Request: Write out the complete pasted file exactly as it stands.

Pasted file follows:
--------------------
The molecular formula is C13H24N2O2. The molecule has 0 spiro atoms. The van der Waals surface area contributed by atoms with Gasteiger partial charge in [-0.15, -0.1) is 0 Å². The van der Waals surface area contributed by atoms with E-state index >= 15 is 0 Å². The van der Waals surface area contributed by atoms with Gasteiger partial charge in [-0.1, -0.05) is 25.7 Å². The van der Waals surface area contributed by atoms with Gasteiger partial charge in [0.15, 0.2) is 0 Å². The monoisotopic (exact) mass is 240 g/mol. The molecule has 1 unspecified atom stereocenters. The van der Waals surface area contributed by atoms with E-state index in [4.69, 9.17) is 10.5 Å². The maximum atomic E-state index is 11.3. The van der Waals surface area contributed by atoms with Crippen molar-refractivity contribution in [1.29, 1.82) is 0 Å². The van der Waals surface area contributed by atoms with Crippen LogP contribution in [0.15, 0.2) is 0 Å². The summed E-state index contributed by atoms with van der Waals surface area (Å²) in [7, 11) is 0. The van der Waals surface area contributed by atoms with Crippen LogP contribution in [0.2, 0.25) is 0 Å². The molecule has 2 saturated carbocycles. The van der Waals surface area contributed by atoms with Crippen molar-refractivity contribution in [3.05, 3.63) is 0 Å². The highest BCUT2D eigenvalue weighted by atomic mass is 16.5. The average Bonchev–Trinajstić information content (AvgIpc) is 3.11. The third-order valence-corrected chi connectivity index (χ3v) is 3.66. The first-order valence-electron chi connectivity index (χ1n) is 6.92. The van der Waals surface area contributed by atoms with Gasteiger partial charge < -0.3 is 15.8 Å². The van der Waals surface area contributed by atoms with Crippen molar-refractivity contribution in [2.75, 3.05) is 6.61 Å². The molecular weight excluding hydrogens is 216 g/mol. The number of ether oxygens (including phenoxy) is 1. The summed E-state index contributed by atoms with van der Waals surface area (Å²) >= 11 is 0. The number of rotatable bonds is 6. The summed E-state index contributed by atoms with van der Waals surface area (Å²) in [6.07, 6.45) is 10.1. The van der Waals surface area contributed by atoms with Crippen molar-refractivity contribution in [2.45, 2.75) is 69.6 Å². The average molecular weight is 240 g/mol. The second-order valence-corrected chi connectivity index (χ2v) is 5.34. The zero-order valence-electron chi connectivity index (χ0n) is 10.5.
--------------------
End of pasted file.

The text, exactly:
The molecular formula is C13H24N2O2. The molecule has 0 spiro atoms. The van der Waals surface area contributed by atoms with Gasteiger partial charge in [-0.15, -0.1) is 0 Å². The van der Waals surface area contributed by atoms with E-state index >= 15 is 0 Å². The van der Waals surface area contributed by atoms with Gasteiger partial charge in [-0.1, -0.05) is 25.7 Å². The van der Waals surface area contributed by atoms with Gasteiger partial charge in [0.15, 0.2) is 0 Å². The monoisotopic (exact) mass is 240 g/mol. The molecule has 1 unspecified atom stereocenters. The van der Waals surface area contributed by atoms with E-state index in [4.69, 9.17) is 10.5 Å². The maximum atomic E-state index is 11.3. The van der Waals surface area contributed by atoms with Crippen molar-refractivity contribution in [1.29, 1.82) is 0 Å². The van der Waals surface area contributed by atoms with Crippen LogP contribution in [0.15, 0.2) is 0 Å². The summed E-state index contributed by atoms with van der Waals surface area (Å²) in [7, 11) is 0. The van der Waals surface area contributed by atoms with Crippen LogP contribution in [0.2, 0.25) is 0 Å². The molecule has 2 saturated carbocycles. The van der Waals surface area contributed by atoms with Crippen molar-refractivity contribution in [3.05, 3.63) is 0 Å². The highest BCUT2D eigenvalue weighted by atomic mass is 16.5. The average Bonchev–Trinajstić information content (AvgIpc) is 3.11. The third-order valence-corrected chi connectivity index (χ3v) is 3.66. The first-order valence-electron chi connectivity index (χ1n) is 6.92. The van der Waals surface area contributed by atoms with Gasteiger partial charge < -0.3 is 15.8 Å². The van der Waals surface area contributed by atoms with Crippen molar-refractivity contribution in [2.75, 3.05) is 6.61 Å². The molecular weight excluding hydrogens is 216 g/mol. The number of ether oxygens (including phenoxy) is 1. The summed E-state index contributed by atoms with van der Waals surface area (Å²) >= 11 is 0. The number of rotatable bonds is 6. The summed E-state index contributed by atoms with van der Waals surface area (Å²) in [6.07, 6.45) is 10.1. The van der Waals surface area contributed by atoms with Crippen molar-refractivity contribution in [2.45, 2.75) is 69.6 Å². The average molecular weight is 240 g/mol. The second-order valence-corrected chi connectivity index (χ2v) is 5.34. The zero-order valence-electron chi connectivity index (χ0n) is 10.5.